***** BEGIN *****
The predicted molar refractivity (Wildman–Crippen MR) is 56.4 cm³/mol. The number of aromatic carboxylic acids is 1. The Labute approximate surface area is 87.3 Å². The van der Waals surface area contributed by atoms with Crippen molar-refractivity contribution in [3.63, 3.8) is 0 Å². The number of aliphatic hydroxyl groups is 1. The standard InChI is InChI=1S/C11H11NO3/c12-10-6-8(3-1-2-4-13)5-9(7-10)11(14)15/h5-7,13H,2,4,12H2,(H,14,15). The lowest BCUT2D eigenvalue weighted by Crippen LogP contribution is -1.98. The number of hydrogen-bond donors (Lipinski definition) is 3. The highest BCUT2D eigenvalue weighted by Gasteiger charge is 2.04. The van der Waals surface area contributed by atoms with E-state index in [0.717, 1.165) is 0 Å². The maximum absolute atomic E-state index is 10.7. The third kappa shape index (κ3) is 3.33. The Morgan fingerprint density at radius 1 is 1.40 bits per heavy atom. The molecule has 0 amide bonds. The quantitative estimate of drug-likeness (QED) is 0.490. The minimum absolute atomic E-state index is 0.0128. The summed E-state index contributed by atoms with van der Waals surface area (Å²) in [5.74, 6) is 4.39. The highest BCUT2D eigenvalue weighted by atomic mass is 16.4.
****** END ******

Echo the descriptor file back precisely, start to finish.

The predicted molar refractivity (Wildman–Crippen MR) is 56.4 cm³/mol. The number of aromatic carboxylic acids is 1. The Labute approximate surface area is 87.3 Å². The van der Waals surface area contributed by atoms with Crippen molar-refractivity contribution in [3.63, 3.8) is 0 Å². The number of aliphatic hydroxyl groups is 1. The standard InChI is InChI=1S/C11H11NO3/c12-10-6-8(3-1-2-4-13)5-9(7-10)11(14)15/h5-7,13H,2,4,12H2,(H,14,15). The lowest BCUT2D eigenvalue weighted by Crippen LogP contribution is -1.98. The number of hydrogen-bond donors (Lipinski definition) is 3. The highest BCUT2D eigenvalue weighted by Gasteiger charge is 2.04. The van der Waals surface area contributed by atoms with E-state index in [0.717, 1.165) is 0 Å². The maximum absolute atomic E-state index is 10.7. The third kappa shape index (κ3) is 3.33. The Morgan fingerprint density at radius 1 is 1.40 bits per heavy atom. The molecule has 0 amide bonds. The quantitative estimate of drug-likeness (QED) is 0.490. The minimum absolute atomic E-state index is 0.0128. The summed E-state index contributed by atoms with van der Waals surface area (Å²) in [5.74, 6) is 4.39. The highest BCUT2D eigenvalue weighted by atomic mass is 16.4.